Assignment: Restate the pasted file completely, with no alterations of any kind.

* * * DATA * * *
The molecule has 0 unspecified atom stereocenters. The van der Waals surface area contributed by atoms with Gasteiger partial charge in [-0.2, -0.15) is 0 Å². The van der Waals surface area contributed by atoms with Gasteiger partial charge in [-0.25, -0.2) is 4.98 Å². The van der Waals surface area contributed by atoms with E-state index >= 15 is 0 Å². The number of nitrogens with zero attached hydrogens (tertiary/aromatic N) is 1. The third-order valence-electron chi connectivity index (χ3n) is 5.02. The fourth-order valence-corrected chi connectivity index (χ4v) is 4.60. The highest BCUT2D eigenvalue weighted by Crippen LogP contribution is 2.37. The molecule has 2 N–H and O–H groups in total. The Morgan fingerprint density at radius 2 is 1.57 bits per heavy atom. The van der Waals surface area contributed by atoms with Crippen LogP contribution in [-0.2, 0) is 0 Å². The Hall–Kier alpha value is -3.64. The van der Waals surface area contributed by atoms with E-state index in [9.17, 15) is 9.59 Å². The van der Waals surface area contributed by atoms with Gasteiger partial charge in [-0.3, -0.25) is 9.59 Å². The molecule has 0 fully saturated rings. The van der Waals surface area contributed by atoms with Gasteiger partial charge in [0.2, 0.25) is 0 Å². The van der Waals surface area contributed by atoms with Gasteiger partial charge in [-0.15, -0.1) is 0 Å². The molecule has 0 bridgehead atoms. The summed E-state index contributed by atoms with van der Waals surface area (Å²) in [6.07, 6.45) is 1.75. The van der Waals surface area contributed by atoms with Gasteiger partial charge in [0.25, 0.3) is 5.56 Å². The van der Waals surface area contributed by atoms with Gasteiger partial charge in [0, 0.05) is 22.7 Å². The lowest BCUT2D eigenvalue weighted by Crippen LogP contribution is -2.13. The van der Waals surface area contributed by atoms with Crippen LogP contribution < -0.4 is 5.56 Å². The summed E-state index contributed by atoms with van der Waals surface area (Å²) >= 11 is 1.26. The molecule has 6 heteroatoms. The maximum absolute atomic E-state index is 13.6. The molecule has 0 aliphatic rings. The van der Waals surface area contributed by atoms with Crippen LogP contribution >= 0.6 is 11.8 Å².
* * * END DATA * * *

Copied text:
The molecule has 0 unspecified atom stereocenters. The van der Waals surface area contributed by atoms with Gasteiger partial charge in [-0.2, -0.15) is 0 Å². The van der Waals surface area contributed by atoms with Gasteiger partial charge in [-0.25, -0.2) is 4.98 Å². The van der Waals surface area contributed by atoms with E-state index >= 15 is 0 Å². The number of nitrogens with zero attached hydrogens (tertiary/aromatic N) is 1. The third-order valence-electron chi connectivity index (χ3n) is 5.02. The fourth-order valence-corrected chi connectivity index (χ4v) is 4.60. The highest BCUT2D eigenvalue weighted by Crippen LogP contribution is 2.37. The molecule has 2 N–H and O–H groups in total. The Morgan fingerprint density at radius 2 is 1.57 bits per heavy atom. The van der Waals surface area contributed by atoms with Crippen LogP contribution in [-0.2, 0) is 0 Å². The Hall–Kier alpha value is -3.64. The van der Waals surface area contributed by atoms with E-state index in [9.17, 15) is 9.59 Å². The van der Waals surface area contributed by atoms with Gasteiger partial charge in [-0.3, -0.25) is 9.59 Å². The molecule has 0 fully saturated rings. The van der Waals surface area contributed by atoms with Gasteiger partial charge in [0.2, 0.25) is 0 Å². The van der Waals surface area contributed by atoms with Gasteiger partial charge in [-0.15, -0.1) is 0 Å². The molecule has 0 bridgehead atoms. The summed E-state index contributed by atoms with van der Waals surface area (Å²) in [6.07, 6.45) is 1.75. The van der Waals surface area contributed by atoms with Gasteiger partial charge in [0.25, 0.3) is 5.56 Å². The van der Waals surface area contributed by atoms with Gasteiger partial charge in [0, 0.05) is 22.7 Å². The lowest BCUT2D eigenvalue weighted by Crippen LogP contribution is -2.13. The van der Waals surface area contributed by atoms with Crippen LogP contribution < -0.4 is 5.56 Å². The summed E-state index contributed by atoms with van der Waals surface area (Å²) >= 11 is 1.26. The molecule has 6 heteroatoms. The maximum absolute atomic E-state index is 13.6. The molecule has 0 aliphatic rings. The van der Waals surface area contributed by atoms with Crippen LogP contribution >= 0.6 is 11.8 Å².